Beautiful bright smiles are on display everywhere this time of year. With the holiday season upon us and people venturing out into the holiday parties and events, all that exposure might have your teen thinking about having their teeth whitened. Or, maybe they’ve been thinking about it for some time now, and are curious if this is the right time to do it. That’s a great question.
And, it’s great question because the safety of tooth whitening isn’t really about the age of your teenager, it’s about the maturity of their teeth. If your teen is still in high school, it’s likely their teeth are still growing into the teeth they’ll have for the rest of their lives. Because of this, there are a few things you’ll need to explore before having them take the leap.
Knowing When Whitening is O.K.
Generally speaking, dentists do not recommend whitening until after the age of sixteen. Again, the reason isn’t age per se, but what is going on with the teeth of a teenager that is important. In teens, the tooth is still maturing in two very notable ways. First, the enamel in a teen’s mouth has often not reached its full stage of calcification. This means the tooth is more permeable, and can allow the bleaching agent to penetrate deeper into the tooth than is ideal. When this happens, it can often reach the still immature “tooth pulp” where the nerve resides. This is the second factor. As a tooth ages, this area shrinks a bit, but when still young, it covers a larger area of the tooth, and if penetrated by the bleaching agent, can cause unwanted, and lingering pain and sensitivity.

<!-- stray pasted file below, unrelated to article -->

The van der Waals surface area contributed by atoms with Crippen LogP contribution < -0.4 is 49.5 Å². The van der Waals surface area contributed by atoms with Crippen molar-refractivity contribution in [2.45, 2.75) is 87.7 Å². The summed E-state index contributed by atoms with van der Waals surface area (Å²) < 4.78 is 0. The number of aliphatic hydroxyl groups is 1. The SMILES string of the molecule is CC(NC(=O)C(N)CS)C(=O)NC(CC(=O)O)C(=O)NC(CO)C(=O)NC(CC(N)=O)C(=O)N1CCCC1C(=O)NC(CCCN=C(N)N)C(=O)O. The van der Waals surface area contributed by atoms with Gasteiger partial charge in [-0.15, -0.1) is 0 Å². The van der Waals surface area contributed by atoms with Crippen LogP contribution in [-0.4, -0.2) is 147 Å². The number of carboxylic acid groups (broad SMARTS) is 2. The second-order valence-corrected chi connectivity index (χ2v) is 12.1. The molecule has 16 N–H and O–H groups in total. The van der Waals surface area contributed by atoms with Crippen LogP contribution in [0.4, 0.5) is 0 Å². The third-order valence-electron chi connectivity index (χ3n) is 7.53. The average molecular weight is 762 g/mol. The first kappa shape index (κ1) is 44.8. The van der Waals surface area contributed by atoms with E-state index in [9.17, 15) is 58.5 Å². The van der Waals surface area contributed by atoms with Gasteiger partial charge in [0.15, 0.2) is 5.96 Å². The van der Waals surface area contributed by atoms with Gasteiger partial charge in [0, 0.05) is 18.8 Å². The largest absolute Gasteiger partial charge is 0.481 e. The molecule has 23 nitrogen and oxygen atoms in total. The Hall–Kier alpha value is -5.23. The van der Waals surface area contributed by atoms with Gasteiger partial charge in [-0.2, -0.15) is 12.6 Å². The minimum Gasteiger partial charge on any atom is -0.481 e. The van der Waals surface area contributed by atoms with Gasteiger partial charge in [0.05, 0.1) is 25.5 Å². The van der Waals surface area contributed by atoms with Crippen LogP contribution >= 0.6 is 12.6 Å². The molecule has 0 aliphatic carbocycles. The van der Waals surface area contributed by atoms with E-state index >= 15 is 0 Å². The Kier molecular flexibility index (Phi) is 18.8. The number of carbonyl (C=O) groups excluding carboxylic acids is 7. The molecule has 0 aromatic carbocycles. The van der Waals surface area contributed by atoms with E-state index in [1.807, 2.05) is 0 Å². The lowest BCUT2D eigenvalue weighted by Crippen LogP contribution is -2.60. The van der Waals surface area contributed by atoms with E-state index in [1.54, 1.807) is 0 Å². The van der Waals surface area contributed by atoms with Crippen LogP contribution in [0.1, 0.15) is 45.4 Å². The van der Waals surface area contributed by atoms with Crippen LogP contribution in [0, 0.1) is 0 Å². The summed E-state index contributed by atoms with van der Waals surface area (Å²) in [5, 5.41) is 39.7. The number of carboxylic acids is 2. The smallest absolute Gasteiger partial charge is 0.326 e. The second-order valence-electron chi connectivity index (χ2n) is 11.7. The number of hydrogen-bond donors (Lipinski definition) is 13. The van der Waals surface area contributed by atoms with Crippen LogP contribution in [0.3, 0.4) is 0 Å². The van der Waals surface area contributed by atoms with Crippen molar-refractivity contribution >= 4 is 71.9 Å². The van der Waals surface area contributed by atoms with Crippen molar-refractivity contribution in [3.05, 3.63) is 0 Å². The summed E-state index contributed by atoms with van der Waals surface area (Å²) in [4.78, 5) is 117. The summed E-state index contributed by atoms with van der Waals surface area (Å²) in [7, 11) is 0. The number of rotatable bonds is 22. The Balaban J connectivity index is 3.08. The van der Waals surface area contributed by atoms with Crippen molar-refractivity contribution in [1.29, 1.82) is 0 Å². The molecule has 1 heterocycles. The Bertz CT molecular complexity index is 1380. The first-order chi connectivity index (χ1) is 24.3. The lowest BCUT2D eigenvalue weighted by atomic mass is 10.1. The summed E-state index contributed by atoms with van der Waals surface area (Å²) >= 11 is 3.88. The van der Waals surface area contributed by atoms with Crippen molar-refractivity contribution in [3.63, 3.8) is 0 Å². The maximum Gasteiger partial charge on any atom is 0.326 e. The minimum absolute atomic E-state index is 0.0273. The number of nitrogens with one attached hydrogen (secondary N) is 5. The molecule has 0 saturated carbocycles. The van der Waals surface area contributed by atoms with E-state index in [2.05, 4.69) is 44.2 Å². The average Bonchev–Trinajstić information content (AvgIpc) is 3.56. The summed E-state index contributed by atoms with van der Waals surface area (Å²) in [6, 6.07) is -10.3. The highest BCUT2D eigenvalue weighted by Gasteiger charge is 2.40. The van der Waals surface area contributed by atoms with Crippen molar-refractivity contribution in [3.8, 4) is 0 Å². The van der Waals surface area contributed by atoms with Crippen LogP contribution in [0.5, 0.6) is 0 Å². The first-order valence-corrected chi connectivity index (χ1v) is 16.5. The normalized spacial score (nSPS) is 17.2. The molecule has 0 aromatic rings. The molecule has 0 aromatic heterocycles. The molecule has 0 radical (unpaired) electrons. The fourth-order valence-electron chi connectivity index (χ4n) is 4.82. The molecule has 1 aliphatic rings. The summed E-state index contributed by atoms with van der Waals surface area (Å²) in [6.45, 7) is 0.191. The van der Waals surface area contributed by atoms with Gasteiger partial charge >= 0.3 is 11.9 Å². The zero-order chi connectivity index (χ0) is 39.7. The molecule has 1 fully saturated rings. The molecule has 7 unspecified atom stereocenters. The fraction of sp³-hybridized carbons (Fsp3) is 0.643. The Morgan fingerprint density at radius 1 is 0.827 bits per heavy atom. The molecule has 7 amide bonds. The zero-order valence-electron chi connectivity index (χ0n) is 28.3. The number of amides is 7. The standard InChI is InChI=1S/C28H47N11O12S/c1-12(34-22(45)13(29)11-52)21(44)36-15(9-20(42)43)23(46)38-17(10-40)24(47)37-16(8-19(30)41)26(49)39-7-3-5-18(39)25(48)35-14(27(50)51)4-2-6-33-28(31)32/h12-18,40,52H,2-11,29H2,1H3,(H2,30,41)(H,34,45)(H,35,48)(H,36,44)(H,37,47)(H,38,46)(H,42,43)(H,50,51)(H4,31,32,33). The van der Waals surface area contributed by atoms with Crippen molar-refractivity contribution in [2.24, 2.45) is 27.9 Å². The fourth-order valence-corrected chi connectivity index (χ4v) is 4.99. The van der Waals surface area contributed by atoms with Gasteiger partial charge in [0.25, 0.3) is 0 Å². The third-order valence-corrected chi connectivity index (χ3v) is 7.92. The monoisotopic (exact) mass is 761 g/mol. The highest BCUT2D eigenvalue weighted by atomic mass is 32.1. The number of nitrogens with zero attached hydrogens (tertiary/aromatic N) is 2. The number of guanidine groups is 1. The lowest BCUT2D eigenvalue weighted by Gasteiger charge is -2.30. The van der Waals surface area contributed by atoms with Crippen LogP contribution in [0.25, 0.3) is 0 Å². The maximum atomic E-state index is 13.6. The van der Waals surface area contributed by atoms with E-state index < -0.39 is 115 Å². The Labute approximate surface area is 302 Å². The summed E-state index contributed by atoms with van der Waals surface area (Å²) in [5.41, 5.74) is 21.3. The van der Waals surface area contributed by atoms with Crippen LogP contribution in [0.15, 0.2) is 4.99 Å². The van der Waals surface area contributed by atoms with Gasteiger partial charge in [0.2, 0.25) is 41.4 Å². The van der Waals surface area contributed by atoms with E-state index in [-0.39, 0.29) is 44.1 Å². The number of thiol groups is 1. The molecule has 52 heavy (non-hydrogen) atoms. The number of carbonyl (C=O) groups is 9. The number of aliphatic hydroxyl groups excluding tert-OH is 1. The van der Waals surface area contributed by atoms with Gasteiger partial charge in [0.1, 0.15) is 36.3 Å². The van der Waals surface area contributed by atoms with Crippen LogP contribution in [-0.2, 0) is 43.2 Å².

Are You Considering Whitening at Home?
Over-the-counter kits are also problematic for teens because the bleaching trays can expose the soft tissue to chemicals meant to be on the teeth – not the gums. Also, since the trays are mass-produced, they’re often ill-fitting for a teen’s mouth and can trigger TMJ issues. Lastly, bleaching at home, or bleaching too early in a teen’s life can sometimes lead to an unsightly mismatch of tooth color – the exact opposite of what the procedure is meant to accomplish. This happens when premature whitening re-colors the first series of secondary teeth while the late comers arrive with a natural tooth color. What makes this worse, is that attempts to correct the disparity after the fact might not work, and can leave a teen with permanently mismatched teeth. The same is true of teeth that have not fully erupted to their true height. Whitening these teeth can result in teeth that are whiter near the surface, but not so white at the gum line.
Only your dentist can provide you and your teen with the right information regarding teeth-whitening. If your teenager is interested in whitening, see your dentist to explore with them the best time to undergo this procedure.